Just checked my Helium account. Only 1 cent away from payout, thanks most likely to you lot and my Facebook friends clicking away for me. Thank you all so much. I'm a happy bunny.

Monday, 19 November 2012

On the Clay Trail

The area around our Cornish holiday home in St Austell is where much of the county's china clay has been mined. Most of the clay works have closed down, but there is a network of trails that were originally used to transport the clay from the mines. In 2005 the first of them opened for use by walkers, cyclists and horse riders and more have been developed since.

We took one of them that goes from the town of St Austell and runs parallel to the road going north towards Bodmin. It's a very easy route once you find the start. The local map didn't help, and we must have walked an extra mile trying to find it. We asked several locals who sent us round in circles until we finally found someone who knew what he was talking about.

Almost immediately we met a rather belligerent dog, who scared Jade witless. His owner got him under control and apologised, saying he was a rescue and he wasn't sure about his early history. He made us think how lucky we are to have our own rescue dog with a really sweet temperament, who is eager to make friends with everyone we meet.

So we walked on along the clay trail high above the road and found ourselves almost on a level with the great viaduct that carries the trains over it.

Soon we came to some old works buildings partially overgrown; we found it fascinating to imagine them when they were busy in their heyday. In the next photo, Jade was scrutinising them as we approached.

We passed other dog walkers who had stopped to chat with a cyclist coming from the opposite direction We were to meet and chat with him on our return journey, when he was taking his shopping home further up the valley.

Our destination was Wheal Martyn Clay Museum, some two miles from the start of the trail. It is on the far side of the road, and we were directed towards it at a junction. Here the trail divided and our section took us over the road on a footbridge.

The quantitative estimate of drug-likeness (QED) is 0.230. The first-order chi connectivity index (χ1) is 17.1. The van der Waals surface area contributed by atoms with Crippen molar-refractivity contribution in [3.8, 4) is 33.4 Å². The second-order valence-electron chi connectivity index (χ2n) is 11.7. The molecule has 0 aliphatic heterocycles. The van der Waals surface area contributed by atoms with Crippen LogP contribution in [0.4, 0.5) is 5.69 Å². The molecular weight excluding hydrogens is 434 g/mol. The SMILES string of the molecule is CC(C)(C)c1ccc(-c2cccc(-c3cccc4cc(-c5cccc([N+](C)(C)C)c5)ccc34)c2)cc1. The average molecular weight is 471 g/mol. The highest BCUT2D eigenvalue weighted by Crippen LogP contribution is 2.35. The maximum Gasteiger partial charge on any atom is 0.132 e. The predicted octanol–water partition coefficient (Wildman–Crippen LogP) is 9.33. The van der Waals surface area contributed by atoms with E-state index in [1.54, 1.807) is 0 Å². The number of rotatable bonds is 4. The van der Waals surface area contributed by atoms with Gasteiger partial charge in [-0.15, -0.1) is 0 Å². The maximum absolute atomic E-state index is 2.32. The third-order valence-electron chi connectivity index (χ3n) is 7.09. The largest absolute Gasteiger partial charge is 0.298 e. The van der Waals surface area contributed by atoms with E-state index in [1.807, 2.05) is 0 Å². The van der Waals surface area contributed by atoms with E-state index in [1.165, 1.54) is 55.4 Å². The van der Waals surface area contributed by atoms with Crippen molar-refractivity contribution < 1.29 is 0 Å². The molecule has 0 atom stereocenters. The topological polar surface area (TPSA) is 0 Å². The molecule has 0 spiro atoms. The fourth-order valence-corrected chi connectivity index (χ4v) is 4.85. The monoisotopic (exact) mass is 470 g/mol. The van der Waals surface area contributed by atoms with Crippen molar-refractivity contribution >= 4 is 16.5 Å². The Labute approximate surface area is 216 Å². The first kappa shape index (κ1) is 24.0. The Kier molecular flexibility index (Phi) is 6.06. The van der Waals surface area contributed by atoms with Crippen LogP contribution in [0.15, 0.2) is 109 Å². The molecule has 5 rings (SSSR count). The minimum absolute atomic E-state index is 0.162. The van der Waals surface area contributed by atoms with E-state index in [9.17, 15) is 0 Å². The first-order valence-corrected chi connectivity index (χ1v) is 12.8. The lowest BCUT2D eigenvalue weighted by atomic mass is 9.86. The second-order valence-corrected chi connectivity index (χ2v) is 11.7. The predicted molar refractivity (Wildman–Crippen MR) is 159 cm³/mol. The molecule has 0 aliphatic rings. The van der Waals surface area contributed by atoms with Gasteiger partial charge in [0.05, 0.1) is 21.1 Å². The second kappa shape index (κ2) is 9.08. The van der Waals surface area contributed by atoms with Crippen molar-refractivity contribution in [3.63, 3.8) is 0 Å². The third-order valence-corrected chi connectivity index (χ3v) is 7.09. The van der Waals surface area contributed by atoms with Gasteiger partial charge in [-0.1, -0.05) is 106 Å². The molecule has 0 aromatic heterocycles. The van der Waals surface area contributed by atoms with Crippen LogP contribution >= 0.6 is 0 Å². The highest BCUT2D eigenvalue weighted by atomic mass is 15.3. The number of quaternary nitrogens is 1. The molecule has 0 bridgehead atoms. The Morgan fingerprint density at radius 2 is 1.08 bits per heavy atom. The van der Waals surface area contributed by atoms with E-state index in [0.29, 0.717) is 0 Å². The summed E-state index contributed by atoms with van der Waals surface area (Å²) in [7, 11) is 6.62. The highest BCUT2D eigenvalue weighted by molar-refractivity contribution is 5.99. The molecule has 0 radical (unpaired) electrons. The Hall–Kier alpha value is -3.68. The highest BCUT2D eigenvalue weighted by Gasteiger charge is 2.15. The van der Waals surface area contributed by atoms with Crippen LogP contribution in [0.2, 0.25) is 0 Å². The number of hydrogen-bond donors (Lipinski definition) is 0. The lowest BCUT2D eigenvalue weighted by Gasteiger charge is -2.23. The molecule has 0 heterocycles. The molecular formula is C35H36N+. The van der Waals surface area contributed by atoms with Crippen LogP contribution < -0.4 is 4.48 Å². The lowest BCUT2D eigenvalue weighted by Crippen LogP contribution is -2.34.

If we had continued we would eventually have arrived at the Eden Project, but we were warned that it was quite an arduous trek with steep inclines and too far for us oldies to walk. I'd been to the Eden project before and we didn't go again this time because of having Jade with us

However, it was only another half mile to Wheal Martyn where dogs are allowed and encouraged, and we could recharge our batteries with a genuine Cornish pasty lunch before hiking back. At Ruddlemoor village, close to the museum, the old chins clay railway siding had been turned into the village green with welcome seats for weary walkers.

These larger than life china clay figures welcomed us at the museum entrance a few hundred yards further on.

We ate our lunch at on of the tables in the entrance hall specifically placed just outside the cafe for people with dogs. Then we retraced our steps along the trail to St Austell. We'd decided to return by car so we'd have plenty of energy for the country park that surrounded the outdoor exhibits. It was a few days before we were able to do that and I plan to post about that soon.